Alternative investments transforming, say accountants

| 07/06/2010

(CNS): A new report by the Cayman office of KPMG reveals a shift in the balance of power in the alternative investment industry. The accountants say that in today’s market institutional investors now have the upper hand. “Transformation: The Future of Alternative Investments” found their demands for institutional grade controls, increased transparency, liquidity and flexible product strategies are driving fundamental changes in the very fibre of the industry. Managers are no longer calling the shots, KPMG said, and investors might want more transparency but not necessarily more regulation.

Anthony Cowell, Partner at KPMG in the Cayman Islands and principal author of the report, noted some of the fundamental changes in the report. “Historically, anyone considering an investment in alternatives had to invest on the manager’s terms. Today, the picture of the industry has been turned on its head; it’s now one in which investors are firmly in the driving seat and, fundamentally, investors want to see managers’ interests more closely aligned with their own.”
Over 50 percent of institutional investors surveyed said they intend to increase their allocations to alternatives in the next three years; some anticipate an allocation of over 10 percent of total assets. And managers, for their part, are not blind to this change in dynamic with 70 percent attesting that client service is their top priority after performance.
While regulation has been widely promoted as a way to protect investors, the report finds that the majority are against it. Reasons cited include the belief that regulation will not produce any tangible benefits, it will add costs and bureaucratic burden, it will stall the industry’s engine of creativity and it will limit choice. In addition, and of particular note, 81 percent of institutional investors indicated that domiciliation makes little difference with regard to allocation decisions.
“There’s an interesting distinction here and an important observation for the Cayman Islands,” said Wanda Mellaneo, Director, KPMG in the Cayman Islands and Chair of the Editorial Team. “While investors are clearly looking for products with increased transparency and liquidity, they do not seem to be demanding regulated products. Nor are they particularly concerned with the question of domicile, which runs counter to how much attention the onshore/offshore debate has attracted lately.
Andy Stepaniuk, Head of Alternative Investments, KPMG in the Cayman Islands and co-author of the report notes that there is also an emergence of a new breed of manager. “Recently, we’ve seen the rise of the entrepreneurial-institutional (EI) manager; one that’s more formalised and offers clients multiple products (including complementary services like financing, private placements and proprietary trading, for example) through multiple distribution channels. Despite their size, though, they seem to have managed the balance between the needs of a creative environment and the rigidity of the institutional infrastructure that investors are demanding,” he stated.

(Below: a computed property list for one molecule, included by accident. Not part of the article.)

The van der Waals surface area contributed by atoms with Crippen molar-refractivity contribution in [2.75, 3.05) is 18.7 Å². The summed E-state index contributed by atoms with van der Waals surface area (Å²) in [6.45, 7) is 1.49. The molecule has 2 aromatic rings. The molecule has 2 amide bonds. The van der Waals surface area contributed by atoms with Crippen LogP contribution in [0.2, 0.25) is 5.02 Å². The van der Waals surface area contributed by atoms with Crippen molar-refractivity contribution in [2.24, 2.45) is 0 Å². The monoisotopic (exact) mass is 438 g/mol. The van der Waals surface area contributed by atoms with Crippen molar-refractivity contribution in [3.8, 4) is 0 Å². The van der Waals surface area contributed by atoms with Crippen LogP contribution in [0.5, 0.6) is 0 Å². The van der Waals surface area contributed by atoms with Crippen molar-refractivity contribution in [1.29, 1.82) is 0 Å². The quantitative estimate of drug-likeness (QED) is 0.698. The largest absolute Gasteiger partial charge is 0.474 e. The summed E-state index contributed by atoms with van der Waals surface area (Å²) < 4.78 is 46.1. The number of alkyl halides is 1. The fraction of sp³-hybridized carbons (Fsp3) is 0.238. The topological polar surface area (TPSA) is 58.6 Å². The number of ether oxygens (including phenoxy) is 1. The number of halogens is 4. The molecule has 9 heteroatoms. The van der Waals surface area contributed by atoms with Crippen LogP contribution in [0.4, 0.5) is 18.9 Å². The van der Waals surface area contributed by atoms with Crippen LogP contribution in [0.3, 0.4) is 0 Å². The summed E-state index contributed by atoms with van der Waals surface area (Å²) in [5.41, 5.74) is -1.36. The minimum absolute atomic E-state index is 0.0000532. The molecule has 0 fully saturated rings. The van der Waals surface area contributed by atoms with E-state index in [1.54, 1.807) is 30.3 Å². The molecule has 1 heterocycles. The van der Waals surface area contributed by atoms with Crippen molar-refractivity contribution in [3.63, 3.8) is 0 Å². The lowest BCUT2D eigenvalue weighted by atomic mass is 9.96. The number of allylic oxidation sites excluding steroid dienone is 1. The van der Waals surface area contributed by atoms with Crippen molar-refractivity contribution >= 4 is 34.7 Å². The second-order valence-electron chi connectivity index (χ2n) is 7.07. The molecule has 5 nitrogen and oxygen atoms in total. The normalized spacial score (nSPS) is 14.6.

Investor allocation decisions are also shaping the alternatives landscape. Fund of funds did not have a good market crisis, say their investors. As a result, larger institutional investors are moving to an allocation model with a clear trend in favour of direct investment and managed account platforms, the latter for reasons of security, liquidity and transparency. At the same time, allocations to fund of funds are falling. Larger fund of funds managers with the resources to expand into managed accounts, diversify their offerings in other ways, and use their brand name to attract investment will survive. Many smaller players, however, are unlikely to be able to compete and the result may be a wave of M&A activity.
Nor are administrators immune from investor influence as demands for reporting transparency and liquidity requirements rise and force greater standardisation. Data demands from fund managers and regulators are also expected to swell exponentially, so administrators will need robust and flexible technology platforms that are capable of high-volume transaction processing and customized ‘real-time’ reporting. In this environment, the challenge of capacity comes to the fore. The research shows that nearly three in four administrators are currently operating at between 71-100 percent. If alternative inflows develop as forecast, or anywhere near to it, administrators will face serious infrastructural issues.
Cowell added, “Led by demands from institutional investors, the alternatives sector is going through a period of transformational adjustment and while the industry is no stranger to change, this time around it will be profound.”
To download a full copy of “Transformation: The Future of Alternative Investments” go to
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